Home' Greymouth Star : May 29th 2015 Contents Greymouth Star
10 - Friday, May 29, 2015
pub toast of
A vendor sleeps next to stacked cartons of air coolers at a shop in New Delhi.
Uhrnovice (Czech Republic)
A self-ser vice pub offering local beer
has become a hit in a tiny Czech village
where touring cyclists mingle with locals
to help themselves to the country’s
“Ordinary pubs have no chance to
sur vive in a village like this,” local home
brewer Martin Povysil, who installed the
beer machine — resembling a coffee or
bank machine, but with a tap — on the
outside wall of the community centre in
“ Normal pubs open in the evenings and
at weekends but they are mostly closed
during the day, leaving your tourist or
All beer lovers need to do is grab a cup
from the storage rack, insert a coin and
run their ID through a scanner to prove
they are over the drinking age of 18 to
help themselves to a cool, crisp pint.
He believes his beer tap is one of a kind.
“This beer machine is unique, I’ve seen
something like this in Japan and the
United States on the internet, but this
version is completely different,” Povysil
Cyclists passing through the village
in central Czech Republic — a country
where people drank a world-leading 144
litres of beer per head in 2013 — can also
pour themselves lemonade for the same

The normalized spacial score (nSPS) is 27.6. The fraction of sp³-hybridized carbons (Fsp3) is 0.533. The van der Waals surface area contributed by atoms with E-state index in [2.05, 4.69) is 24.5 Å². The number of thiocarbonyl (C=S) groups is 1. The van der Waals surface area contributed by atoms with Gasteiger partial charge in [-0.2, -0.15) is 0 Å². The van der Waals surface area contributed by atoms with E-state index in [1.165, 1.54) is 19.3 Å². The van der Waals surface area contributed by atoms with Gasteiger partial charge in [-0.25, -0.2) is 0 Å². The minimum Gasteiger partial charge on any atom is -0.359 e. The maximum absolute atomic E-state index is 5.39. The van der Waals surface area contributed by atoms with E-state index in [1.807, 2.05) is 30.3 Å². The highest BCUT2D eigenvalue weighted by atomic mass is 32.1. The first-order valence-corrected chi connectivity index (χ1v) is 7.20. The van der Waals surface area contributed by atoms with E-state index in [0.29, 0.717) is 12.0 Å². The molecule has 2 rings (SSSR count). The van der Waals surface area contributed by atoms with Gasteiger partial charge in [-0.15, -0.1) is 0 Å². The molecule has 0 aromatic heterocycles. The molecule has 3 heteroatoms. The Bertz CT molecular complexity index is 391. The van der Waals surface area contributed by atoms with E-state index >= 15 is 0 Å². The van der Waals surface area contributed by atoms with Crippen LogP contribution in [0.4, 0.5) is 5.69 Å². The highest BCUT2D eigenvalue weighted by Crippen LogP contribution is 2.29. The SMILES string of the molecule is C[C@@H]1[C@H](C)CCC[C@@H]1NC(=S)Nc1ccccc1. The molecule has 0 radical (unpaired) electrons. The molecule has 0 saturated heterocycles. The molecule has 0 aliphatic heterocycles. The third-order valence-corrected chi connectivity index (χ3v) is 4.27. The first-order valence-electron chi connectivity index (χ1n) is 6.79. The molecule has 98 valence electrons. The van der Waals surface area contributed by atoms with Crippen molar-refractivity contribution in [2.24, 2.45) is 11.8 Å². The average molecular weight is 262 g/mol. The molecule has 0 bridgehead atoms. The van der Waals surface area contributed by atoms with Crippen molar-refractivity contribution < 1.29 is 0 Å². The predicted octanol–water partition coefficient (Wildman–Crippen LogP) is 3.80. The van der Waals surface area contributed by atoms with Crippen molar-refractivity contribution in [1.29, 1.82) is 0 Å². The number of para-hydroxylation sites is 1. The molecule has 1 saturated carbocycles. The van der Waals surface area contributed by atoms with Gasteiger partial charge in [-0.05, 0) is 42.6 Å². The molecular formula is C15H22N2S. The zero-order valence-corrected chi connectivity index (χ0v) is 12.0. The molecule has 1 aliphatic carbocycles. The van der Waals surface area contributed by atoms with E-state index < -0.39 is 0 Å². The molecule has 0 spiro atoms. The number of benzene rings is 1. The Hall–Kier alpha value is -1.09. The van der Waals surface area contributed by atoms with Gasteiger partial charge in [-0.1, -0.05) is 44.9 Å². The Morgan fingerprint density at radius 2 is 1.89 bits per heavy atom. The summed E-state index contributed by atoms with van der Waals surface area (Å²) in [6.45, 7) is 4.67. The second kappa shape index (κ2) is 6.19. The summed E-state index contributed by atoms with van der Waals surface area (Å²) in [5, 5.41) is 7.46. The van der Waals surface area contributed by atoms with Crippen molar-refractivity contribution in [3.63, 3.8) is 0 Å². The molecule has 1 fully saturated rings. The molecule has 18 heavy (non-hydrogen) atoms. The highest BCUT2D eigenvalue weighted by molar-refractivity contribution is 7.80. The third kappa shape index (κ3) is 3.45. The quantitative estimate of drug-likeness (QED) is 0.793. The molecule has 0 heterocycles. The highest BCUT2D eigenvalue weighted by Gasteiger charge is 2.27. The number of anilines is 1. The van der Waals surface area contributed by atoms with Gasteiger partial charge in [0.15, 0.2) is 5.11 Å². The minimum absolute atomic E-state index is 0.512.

price as beer. — AFP
Indian heatwave deaths top 1700
Hospitals in India are battling to treat
victims of a blistering heatwave that has
claimed more than 1700 lives in just over
a week — the highest number recorded
in two decades.
Hundreds of mainly poor people die
at the height of summer every year in
India, but this year’s figures are already
the highest since 1995, when official
data shows 1677 people succumbed to
In southern Andhra Pradesh — by
far the worst-hit State — where top
temperatures have reached 47degC,
1334 people have died since May 18,
according to the Press Trust of India
Doctors said they had never seen so
many severe cases.
“O ur wards are completely full,” J V
Subbarao, medical officer at the Rajiv
Gandhi Institute for Medical Sciences
in Andhra Pradesh, said.
“I have worked as a medical officer in
this district for 40 years and I have never
seen anything like this, with so many
people arriving already dead.”
Subbarao said most of the worst
affected were poor and elderly who were